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  1. an Irish accent in the pronunciation of English.
  2. any strong regional accent.

Origin of brogue1

First recorded in 1680–90; perhaps special use of brogue2
Related formsbro·guer·y, noun


  1. a durable, comfortable, low-heeled shoe, often having decorative perforations and a wing tip.
  2. a coarse, usually untanned leather shoe once worn in Ireland and Scotland.
  3. brogan.

Origin of brogue2

1580–90; < Irish brōg shoe, Old Irish brōce; cognate with L. brācae trousers < Gaulish; see breech


noun Scot.
  1. a fraud; trick; prank.

Origin of brogue3

First recorded in 1530–40; of uncertain origin
Dictionary.com Unabridged Based on the Random House Unabridged Dictionary, © Random House, Inc. 2018

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British Dictionary definitions for brogue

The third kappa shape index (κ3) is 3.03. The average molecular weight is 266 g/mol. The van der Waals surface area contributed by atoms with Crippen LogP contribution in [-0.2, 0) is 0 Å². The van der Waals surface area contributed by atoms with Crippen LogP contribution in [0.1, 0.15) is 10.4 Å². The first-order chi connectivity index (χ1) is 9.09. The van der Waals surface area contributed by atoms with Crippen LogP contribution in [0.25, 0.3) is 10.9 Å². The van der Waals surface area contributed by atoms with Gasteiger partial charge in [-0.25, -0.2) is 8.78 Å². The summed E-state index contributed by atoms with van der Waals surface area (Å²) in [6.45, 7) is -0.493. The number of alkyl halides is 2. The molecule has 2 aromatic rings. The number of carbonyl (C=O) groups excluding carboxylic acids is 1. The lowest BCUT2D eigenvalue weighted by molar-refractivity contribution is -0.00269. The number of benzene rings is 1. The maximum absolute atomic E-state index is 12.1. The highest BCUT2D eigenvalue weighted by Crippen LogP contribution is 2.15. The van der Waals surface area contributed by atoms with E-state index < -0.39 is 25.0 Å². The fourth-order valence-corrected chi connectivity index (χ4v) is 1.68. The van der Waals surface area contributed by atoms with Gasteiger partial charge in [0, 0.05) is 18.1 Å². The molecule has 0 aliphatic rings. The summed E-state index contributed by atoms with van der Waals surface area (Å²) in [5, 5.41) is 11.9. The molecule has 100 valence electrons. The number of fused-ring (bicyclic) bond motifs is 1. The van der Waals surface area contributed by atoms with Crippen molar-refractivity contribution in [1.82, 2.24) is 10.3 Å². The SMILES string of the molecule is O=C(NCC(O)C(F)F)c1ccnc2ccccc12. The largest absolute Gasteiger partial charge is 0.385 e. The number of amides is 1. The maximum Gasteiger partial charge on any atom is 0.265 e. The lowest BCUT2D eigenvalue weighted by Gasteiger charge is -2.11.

1. a broad gentle-sounding dialectal accent, esp that used by the Irish in speaking English

Word Origin

C18: probably from brogue ², alluding to the footwear of the peasantry


  1. a sturdy walking shoe, often with ornamental perforations
  2. an untanned shoe worn formerly in Ireland and Scotland

Word Origin

C16: from Irish Gaelic bróg boot, shoe, probably from Old Norse brōk leg covering
Collins English Dictionary - Complete & Unabridged 2012 Digital Edition © William Collins Sons & Co. Ltd. 1979, 1986 © HarperCollins Publishers 1998, 2000, 2003, 2005, 2006, 2007, 2009, 2012

Word Origin and History for brogue


type of Celtic accent, 1705, perhaps from the meaning "rough, stout shoe" worn by rural Irish and Scottish highlanders (1580s), via Gaelic or Irish, from Old Irish broce "shoe," thus originally meaning something like "speech of those who call a shoe a brogue." Or perhaps it is from Old Irish barrog "a hold" (on the tongue).

Online Etymology Dictionary, © 2010 Douglas Harper